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Creating a switched RF environment with MIMO

May 17, 20042 mins
Cellular NetworksNetwork SecurityWi-Fi

* Multiple smart antennas make APs more like switches

It can be pretty challenging to offer predictable wireless LAN services, given the generally volatile nature of the radio-frequency medium. In the wireless environment, communications traffic is prone to rebounding off of certain types of materials (an effect called “multi-path”), as well as interference from other traffic in the same frequency.

Advanced antenna technology can help tame the impact of multi-path and interference on WLAN performance.

Last week, at the NetWorld+Interop trade show in Las Vegas, for example, WLAN start-up Airespace announced access points with smart antennas to help enhance security, performance, and reliability of WLANs in ways that the company compares to that of switched Ethernet in wired LANs.

Airespace says its Intelligent RF Access Point (IRAP), due to ship in the third quarter and supporting 802.11a/b/g, uses Multiple Input Multiple Output (MIMO) smart antenna technology to better accommodate the stringent WLAN requirements of enterprises.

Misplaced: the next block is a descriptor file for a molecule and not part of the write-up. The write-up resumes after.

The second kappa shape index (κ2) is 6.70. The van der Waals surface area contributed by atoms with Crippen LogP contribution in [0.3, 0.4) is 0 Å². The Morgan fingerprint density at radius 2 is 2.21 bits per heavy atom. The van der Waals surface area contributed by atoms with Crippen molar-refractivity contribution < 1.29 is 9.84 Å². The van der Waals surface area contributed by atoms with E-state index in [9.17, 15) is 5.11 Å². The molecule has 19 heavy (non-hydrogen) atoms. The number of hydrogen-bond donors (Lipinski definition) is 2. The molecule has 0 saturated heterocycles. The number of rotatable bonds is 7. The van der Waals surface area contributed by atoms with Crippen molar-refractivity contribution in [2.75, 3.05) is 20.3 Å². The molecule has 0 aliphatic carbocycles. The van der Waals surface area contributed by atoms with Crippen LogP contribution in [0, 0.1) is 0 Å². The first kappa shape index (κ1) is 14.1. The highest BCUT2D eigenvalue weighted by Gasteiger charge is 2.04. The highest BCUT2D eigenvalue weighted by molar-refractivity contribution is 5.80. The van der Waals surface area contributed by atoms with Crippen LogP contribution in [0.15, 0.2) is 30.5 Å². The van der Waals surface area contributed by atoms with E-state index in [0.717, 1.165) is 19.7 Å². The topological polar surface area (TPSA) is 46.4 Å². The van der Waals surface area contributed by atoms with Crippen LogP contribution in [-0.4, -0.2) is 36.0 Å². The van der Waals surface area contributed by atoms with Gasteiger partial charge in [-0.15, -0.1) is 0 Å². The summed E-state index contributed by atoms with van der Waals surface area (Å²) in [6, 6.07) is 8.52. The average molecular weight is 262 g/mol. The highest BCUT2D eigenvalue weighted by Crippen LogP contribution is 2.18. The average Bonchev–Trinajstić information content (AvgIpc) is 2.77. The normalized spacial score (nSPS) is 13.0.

MIMO uses multiple antennas to make a single access point, which usually operates as a shared-medium hub or bridge, behave more like a predictable wired LAN switch. To do this, MIMO actually takes advantage of the fact that RF signals propagate in multiple directions when they hit common obstacles, such as walls and people.

Multi-path typically degrades WLAN performance (when only a single antenna per band is present) by offering up multiple inefficient path options to wireless client devices. By contrast, says Airespace, IRAP uses multi-path to its advantage. It samples all available paths and then switches between the paths that are most optimal for communications with each wireless user at any given time.

The Airespace IRAP is also said to reduce interference between access points and clients by filtering out unnecessary paths.

Next time: A bit more on the MIMO landscape.